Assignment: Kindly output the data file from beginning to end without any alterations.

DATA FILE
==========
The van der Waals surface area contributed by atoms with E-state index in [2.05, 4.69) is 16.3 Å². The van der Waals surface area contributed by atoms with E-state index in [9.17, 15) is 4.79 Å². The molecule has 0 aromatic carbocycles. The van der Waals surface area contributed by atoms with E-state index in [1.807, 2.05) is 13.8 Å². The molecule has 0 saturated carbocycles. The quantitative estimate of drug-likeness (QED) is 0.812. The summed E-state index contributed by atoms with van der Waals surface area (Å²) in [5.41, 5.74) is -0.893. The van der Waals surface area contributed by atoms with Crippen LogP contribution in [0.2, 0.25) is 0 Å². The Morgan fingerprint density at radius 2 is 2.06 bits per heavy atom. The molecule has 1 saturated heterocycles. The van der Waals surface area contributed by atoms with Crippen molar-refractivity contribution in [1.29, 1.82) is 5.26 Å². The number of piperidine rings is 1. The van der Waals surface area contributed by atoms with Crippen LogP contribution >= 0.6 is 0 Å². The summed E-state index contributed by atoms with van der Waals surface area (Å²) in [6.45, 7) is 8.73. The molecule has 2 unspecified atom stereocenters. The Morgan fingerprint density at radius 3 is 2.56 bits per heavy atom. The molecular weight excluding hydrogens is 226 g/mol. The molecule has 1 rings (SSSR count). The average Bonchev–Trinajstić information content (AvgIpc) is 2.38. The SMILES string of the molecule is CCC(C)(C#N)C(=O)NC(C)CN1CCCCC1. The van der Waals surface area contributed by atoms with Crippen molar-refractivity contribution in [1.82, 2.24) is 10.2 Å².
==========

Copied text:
The van der Waals surface area contributed by atoms with E-state index in [2.05, 4.69) is 16.3 Å². The van der Waals surface area contributed by atoms with E-state index in [9.17, 15) is 4.79 Å². The molecule has 0 aromatic carbocycles. The van der Waals surface area contributed by atoms with E-state index in [1.807, 2.05) is 13.8 Å². The molecule has 0 saturated carbocycles. The quantitative estimate of drug-likeness (QED) is 0.812. The summed E-state index contributed by atoms with van der Waals surface area (Å²) in [5.41, 5.74) is -0.893. The van der Waals surface area contributed by atoms with Crippen LogP contribution in [0.2, 0.25) is 0 Å². The Morgan fingerprint density at radius 2 is 2.06 bits per heavy atom. The molecule has 1 saturated heterocycles. The van der Waals surface area contributed by atoms with Crippen molar-refractivity contribution in [1.29, 1.82) is 5.26 Å². The number of piperidine rings is 1. The van der Waals surface area contributed by atoms with Crippen LogP contribution >= 0.6 is 0 Å². The summed E-state index contributed by atoms with van der Waals surface area (Å²) in [6.45, 7) is 8.73. The molecule has 2 unspecified atom stereocenters. The Morgan fingerprint density at radius 3 is 2.56 bits per heavy atom. The molecular weight excluding hydrogens is 226 g/mol. The molecule has 1 rings (SSSR count). The average Bonchev–Trinajstić information content (AvgIpc) is 2.38. The SMILES string of the molecule is CCC(C)(C#N)C(=O)NC(C)CN1CCCCC1. The van der Waals surface area contributed by atoms with Crippen molar-refractivity contribution in [1.82, 2.24) is 10.2 Å².